FWIW I'm 6'2" tall and 245 lbs. with full riding gear.  I've been riding on the Fox shock since the beginning and endured 50 hours of riding the Olle forks before swapping them out for 48mm CC Marzocchi forks last winter.  For me the difference is nothing short of amazing.  Last week that was confirmed when riding with a friend who has a 2017 Xtrainer with stock suspension.  We swapped bikes for a few miles and the suspension difference was night and day... for both of us.

I'm not saying you can't have fun on an Xtrainer with stock suspension, as many riders obviously are having a blast and I was too.  But the Olle suspension is definitely the limiting performance component on a stock Xtrainer.

One firing pan to another! When new the zokes worked really well,,,,, 10 hrs later they get hungry.

2 minutes ago, weantright said:

One firing pan to another! When new the zokes worked really well,,,,, 10 hrs later they get hungry.

So far so good.  I'm about to take them apart for initial inspection and service.  I meant to do it at 20 hours but got carried away with springtime riding and now they're at 30 hours.

Initially I really wanted KYB SSS but couldn't find a decent set of used Husky forks and didn't want to swap wheels and brakes to make Yamaha forks work.  After reading several threads about Beta and Gas Gas riders having issues with the Zokes I considered spending more for a new set of Sachs forks, but it seems some riders are having issues with internals on those lately too.  And for every complaint about either fork there seems to be a few riders who still think they're the cats meow.

So for now I'll enjoy them for what they are... a vast improvement over the Olle forks.

1 hour ago, wwguy said:

For me handling started getting sketchy in 3rd gear mid-RPM and above on anything other than flat or rolling terrain.  Application of front brake made the nose dive suddenly and abruptly way before wheel lockup in almost any situation.  The problem in all situations was primarily lack of sufficient and/or adjustable compression damping.  I increased spring rate to accommodate my heavier weight but that didn't help with damping.  If anything it just made for a stronger pogo effect.

The bike comes out of the crate sprung for 165 to 175 lbs (rider + gear), so it's no surprise that a 100 lb rider doesn't bottom out.  With full riding gear the recommended spring rate is probably at least two levels below stock.

The only thing that limits the bike in stock form to "slow speed trails and trials like riding" is the crappy stock suspension.  I can't for the life of me think why Beta would pair a poor suspension with a high performance engine and transmission just for the sake of offering an "entry-level" dirt bike bike at a lower price point.  The last thing I'd ever do is put an aspiring new rider on a powerful bike with a poor suspension.  That doesn't teach them useful skills at all.  But once the suspension is sorted out the bike is an amazingly capable machine for woods, enduro, and even racing for some riders.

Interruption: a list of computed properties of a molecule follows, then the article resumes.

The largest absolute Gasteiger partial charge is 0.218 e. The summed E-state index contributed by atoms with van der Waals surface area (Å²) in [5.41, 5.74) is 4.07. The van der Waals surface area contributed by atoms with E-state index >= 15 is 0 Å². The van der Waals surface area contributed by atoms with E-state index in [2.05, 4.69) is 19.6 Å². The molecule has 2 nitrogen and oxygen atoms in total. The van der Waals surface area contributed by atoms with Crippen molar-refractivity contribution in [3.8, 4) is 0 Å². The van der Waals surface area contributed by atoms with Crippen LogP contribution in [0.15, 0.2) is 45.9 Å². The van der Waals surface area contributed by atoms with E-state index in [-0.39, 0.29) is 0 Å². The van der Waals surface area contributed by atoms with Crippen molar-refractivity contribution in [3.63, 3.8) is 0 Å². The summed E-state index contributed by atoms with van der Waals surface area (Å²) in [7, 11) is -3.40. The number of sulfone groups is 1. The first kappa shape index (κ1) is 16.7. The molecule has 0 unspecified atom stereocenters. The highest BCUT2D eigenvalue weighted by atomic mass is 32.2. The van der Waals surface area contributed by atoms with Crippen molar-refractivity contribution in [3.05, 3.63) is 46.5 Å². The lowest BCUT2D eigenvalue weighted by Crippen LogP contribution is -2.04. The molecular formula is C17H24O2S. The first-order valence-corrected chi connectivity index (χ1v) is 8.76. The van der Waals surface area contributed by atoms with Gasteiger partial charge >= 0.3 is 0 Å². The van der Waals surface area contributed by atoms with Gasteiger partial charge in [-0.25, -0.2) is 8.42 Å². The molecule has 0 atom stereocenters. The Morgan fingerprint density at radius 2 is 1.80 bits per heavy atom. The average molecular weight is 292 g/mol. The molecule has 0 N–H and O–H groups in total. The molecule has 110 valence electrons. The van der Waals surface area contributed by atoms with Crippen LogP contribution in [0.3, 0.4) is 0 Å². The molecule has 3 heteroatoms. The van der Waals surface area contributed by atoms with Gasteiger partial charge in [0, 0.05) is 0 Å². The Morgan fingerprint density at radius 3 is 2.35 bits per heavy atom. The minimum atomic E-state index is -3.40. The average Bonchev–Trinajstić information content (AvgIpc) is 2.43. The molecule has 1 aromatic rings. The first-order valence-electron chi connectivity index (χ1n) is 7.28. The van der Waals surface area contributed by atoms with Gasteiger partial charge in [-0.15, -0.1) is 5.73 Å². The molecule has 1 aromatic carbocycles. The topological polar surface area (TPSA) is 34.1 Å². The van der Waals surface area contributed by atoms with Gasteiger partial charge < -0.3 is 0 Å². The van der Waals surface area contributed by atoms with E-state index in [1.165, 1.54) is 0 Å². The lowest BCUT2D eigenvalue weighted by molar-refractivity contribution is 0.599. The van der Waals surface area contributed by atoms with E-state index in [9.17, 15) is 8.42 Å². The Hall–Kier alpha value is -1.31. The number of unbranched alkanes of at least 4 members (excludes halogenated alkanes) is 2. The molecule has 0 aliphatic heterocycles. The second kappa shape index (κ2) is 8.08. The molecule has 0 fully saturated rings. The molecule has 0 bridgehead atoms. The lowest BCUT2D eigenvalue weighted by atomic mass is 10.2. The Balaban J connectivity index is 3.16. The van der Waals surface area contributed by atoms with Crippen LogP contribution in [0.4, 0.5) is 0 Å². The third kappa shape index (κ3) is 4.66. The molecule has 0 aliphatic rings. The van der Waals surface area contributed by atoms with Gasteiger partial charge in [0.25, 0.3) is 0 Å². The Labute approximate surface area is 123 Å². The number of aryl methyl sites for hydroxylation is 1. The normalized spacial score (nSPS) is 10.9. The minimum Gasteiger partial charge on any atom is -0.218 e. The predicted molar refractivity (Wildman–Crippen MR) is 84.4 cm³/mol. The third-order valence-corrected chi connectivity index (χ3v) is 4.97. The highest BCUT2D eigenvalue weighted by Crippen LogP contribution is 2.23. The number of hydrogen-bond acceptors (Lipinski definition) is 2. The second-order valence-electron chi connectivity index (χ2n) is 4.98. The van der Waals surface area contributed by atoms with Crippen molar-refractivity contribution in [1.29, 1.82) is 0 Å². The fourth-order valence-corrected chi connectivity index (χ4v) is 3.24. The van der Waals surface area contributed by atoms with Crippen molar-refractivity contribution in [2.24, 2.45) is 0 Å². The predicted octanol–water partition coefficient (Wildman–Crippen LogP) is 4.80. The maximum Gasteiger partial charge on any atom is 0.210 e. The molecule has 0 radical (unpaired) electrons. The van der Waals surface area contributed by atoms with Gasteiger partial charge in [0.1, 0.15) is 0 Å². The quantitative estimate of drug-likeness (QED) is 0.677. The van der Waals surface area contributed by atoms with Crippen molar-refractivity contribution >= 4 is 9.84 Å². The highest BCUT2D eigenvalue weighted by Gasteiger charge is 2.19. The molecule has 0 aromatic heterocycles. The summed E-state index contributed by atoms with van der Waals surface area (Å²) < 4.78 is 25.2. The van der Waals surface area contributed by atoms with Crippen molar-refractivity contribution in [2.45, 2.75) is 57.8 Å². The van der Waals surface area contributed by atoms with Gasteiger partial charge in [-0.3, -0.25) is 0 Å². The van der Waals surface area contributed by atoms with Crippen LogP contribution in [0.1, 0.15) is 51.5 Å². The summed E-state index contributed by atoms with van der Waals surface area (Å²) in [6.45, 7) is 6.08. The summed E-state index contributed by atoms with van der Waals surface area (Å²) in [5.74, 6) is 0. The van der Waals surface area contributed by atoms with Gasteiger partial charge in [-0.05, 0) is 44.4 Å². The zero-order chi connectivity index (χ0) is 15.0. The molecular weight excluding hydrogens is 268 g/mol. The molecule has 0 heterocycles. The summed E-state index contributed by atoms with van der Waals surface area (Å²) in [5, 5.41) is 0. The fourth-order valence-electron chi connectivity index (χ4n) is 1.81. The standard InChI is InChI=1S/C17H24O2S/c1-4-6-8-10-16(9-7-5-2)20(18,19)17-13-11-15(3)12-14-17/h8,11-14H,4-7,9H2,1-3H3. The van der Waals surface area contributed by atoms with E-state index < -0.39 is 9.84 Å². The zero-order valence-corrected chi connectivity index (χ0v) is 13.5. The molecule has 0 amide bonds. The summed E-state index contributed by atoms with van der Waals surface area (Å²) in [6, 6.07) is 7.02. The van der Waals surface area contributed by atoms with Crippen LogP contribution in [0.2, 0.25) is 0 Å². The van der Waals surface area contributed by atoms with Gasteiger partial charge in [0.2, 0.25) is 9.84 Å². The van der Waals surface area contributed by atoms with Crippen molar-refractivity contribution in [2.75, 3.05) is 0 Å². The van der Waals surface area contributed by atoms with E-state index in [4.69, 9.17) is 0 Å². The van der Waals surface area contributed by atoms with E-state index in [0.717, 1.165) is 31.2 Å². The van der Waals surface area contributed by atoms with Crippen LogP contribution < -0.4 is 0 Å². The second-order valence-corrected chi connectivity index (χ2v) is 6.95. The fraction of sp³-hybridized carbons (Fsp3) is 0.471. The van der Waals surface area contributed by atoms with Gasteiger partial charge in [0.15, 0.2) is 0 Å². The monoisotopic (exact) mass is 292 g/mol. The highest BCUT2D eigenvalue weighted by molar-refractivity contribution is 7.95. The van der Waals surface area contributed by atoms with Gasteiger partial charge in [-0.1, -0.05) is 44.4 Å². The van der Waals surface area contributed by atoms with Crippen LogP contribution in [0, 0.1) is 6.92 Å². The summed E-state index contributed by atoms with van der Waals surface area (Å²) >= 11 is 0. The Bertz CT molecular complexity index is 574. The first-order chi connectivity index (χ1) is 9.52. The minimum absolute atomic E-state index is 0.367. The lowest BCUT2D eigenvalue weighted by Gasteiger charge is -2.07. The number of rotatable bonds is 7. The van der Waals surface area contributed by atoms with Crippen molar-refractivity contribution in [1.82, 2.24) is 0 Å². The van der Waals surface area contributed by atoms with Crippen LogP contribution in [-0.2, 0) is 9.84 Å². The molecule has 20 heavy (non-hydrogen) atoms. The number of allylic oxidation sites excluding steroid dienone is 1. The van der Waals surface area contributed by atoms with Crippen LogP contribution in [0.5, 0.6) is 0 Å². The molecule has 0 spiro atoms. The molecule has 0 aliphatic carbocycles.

FWIW I'm 6'2" tall and 245 lbs. with full riding gear.  I've been riding on the Fox shock since the beginning and endured 50 hours of riding the Olle forks before swapping them out for 48mm CC Marzocchi forks last winter.  For me the difference is nothing short of amazing.  Last week that was confirmed when riding with a friend who has a 2017 Xtrainer with stock suspension.  We swapped bikes for a few miles and the suspension difference was night and day... for both of us.

I'm not saying you can't have fun on an Xtrainer with stock suspension, as many riders obviously are having a blast and I was too.  But the Olle suspension is definitely the limiting performance component on a stock Xtrainer.

I've have not seen anything anywhere in Beta's marketing that suggests the XTrainer is targeted as an entry level dirt bike. The Beta 125 is built for that purpose. From what I can tell, they built the Xtrainer to fill the gap between trials and off-road, so as the name implies it's a cross-trainer. They had a great powerplant platform to work with in the 250/300 engine and chose the 300 over the 250 because of the smooth torquey nature. Because of the reduced size the general public sees it as a great entry level bike for ladies or lighter riders and in some ways it does meet those needs. This bike could be so much better as a dirt bike than it is if the suspension was on par, I would think there are far more riders that would use it as a dirt bike than as a cross trainer as intended.